by Bodwyn ‘Alistair’ Wook
Some especially among my English friends have noted that already they seem to perceive a pulling away from all of the blissful Anglo-American romance of the bushean Anglo-Israeli phantasy-years.
This is in itself, however, but the swing across events, of an old American political pendulum that endures even to-day in our complete present post-modern perplexity, always now increasingly hispanicised, about what really we as a more-or-less still-united nation need to (try to) do next.
Historically, Middle Western Democrats have never been anglomaniacal.
This, taken together with a certain populist trend, put them often at odds with President Wilson and, later, la Roosevelt.
These Democrats of the North American interior were heavy industrial plebians, mainly Irish and Poles and such gentry of the heartland. Also, the Germans were a mixed lot, many being anti-clericalist emigres from the failed socialist 1848 ructions. They were mainly Lincoln Republicans in their day and only slowly made shift to The Democracy, as they were repelled by the imperiallising Teddy Roosevelt even whilst continuing to embrace domestic progressivisms. This was in the end as much true of the ethnically-churched Germans, protestant and RC, as the humanists among them.
They, as a rule better educated than their non-English-speaking urban counterparts of other ethnicities, opposed the Wilson war not for the Kaiser’s sake, but rather because we had ought not to have mixed in any of this European old dirt. In their wake the Germans drew along job lots of Scandinavian immigrants, many of whom had sailed to America in the 70s and 80s of the century before last in clean and efficient, nicely German-run, steamships. They fled the increasingly onerous military draughts at home and came across the North Atlantic in search of better, certainly more peaceable, lives. That was still in the late-modern age, of course, and so it was an entirely different, and far more optimistic, mood than anything we can easily grasp about our atmosphere of to-day. As my Swedish-American maternal grandfather often said, when I told him I was a history student:
“Why would you learn to do over all THAT damn stuff…you should go into science!”
President Truman of Missouri, a man of that same generation although of Old American Scotch-Irish roots, was perfectly willing to hobnob with Churchill (he knew who held all the notes, after all), but the Kansan and, actually, inward Eisenhower (“Eisenhowser” we said at home on the farm, in rural Blue Earth County) couldn’t quite manage even to bring that off.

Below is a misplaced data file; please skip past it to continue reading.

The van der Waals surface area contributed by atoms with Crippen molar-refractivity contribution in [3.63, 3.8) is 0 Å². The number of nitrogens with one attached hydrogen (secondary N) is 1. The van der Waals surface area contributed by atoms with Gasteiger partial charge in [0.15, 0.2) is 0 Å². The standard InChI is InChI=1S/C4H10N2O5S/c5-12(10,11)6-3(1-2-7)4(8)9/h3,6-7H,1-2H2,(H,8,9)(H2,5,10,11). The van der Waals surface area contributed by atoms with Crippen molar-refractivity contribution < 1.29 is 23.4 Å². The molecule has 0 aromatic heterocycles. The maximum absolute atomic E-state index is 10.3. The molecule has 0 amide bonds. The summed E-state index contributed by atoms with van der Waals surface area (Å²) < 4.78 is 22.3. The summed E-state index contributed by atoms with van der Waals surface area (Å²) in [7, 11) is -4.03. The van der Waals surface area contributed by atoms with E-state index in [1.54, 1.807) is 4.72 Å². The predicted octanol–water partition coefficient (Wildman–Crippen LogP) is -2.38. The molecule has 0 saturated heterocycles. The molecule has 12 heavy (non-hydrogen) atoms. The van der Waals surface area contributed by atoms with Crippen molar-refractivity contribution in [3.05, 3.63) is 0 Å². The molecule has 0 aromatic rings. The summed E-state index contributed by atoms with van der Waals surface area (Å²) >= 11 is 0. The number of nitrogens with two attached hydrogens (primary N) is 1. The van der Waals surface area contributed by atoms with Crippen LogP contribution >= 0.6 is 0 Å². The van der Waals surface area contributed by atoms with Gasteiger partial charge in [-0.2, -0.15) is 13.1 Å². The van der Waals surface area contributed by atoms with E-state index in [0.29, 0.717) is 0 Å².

He and State Secretary Dulles, both Republicans, were also unwashed continentalists of the first water, as can be seen in the accompanying picture, of the American President. Eisenhower for all his prowess in Europe in World War II was no Atlantic Man. And, surely, the underlying suspicion life-long of any and all chatter, of any so-called ‘special relationship’, is more than clear in this 1959 photograph from the archives of Wikipedia, not least of all to those schooled in the recently revived Sufi study, of the objective science of physiogonomy (‘ ilm al-Wuzudiyya)
In my own southern Minnesota family where I, Bodwyn Wook, had become marooned in this unhandy Emmett Smith-embodiment when an experiment in time travel with a modified Jarnell Intersplit failed, my quondam maternal second cousin Leland, who had been in England in the War, cursed the warm beer and offered to punch my English father in the nose on meeting him, in 1946. Said the sturdy Leland Jacobson: “Limey sonofabitch!” Later, when my parents divorced, my Grampa would ask with a mocking twinkle and in his whistled American: “How’ss dot wild IRISHMAN, yoor old man?” This was calculated to send my father right up to the Moon, and so it did when I repeated it later (and only once), to him.
And so, lest I remind you all, President Obama for all the Kenyan blather and seductive far throb of equatorial drums is nonetheless a Chicago Democrat, he is deeply rooted in party tradition albeit of necessity, and so the classical American policy, of floundering not-obviously-ideologically to lay a true course in the World goes on. Long may it continue…and, God bless America.
[Emmett R Smith all rights reserved 23 January 2009]